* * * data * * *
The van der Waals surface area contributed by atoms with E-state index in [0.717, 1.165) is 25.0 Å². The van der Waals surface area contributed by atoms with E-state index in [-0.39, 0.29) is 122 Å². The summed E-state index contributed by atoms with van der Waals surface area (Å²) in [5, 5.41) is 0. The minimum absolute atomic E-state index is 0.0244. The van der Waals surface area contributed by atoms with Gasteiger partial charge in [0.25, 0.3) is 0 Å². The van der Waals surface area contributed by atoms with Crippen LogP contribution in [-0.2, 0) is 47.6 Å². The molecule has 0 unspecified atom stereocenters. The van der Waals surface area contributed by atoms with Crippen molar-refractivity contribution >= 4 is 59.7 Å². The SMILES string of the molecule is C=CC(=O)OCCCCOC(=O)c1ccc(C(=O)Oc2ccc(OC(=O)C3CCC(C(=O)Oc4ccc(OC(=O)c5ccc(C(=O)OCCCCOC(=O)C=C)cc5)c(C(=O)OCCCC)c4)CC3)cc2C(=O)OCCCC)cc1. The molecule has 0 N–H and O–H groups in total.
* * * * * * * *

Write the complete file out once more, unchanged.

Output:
The van der Waals surface area contributed by atoms with E-state index in [0.717, 1.165) is 25.0 Å². The van der Waals surface area contributed by atoms with E-state index in [-0.39, 0.29) is 122 Å². The summed E-state index contributed by atoms with van der Waals surface area (Å²) in [5, 5.41) is 0. The minimum absolute atomic E-state index is 0.0244. The van der Waals surface area contributed by atoms with Gasteiger partial charge in [0.25, 0.3) is 0 Å². The van der Waals surface area contributed by atoms with Crippen LogP contribution in [-0.2, 0) is 47.6 Å². The molecule has 0 unspecified atom stereocenters. The van der Waals surface area contributed by atoms with Crippen molar-refractivity contribution >= 4 is 59.7 Å². The SMILES string of the molecule is C=CC(=O)OCCCCOC(=O)c1ccc(C(=O)Oc2ccc(OC(=O)C3CCC(C(=O)Oc4ccc(OC(=O)c5ccc(C(=O)OCCCCOC(=O)C=C)cc5)c(C(=O)OCCCC)c4)CC3)cc2C(=O)OCCCC)cc1. The molecule has 0 N–H and O–H groups in total.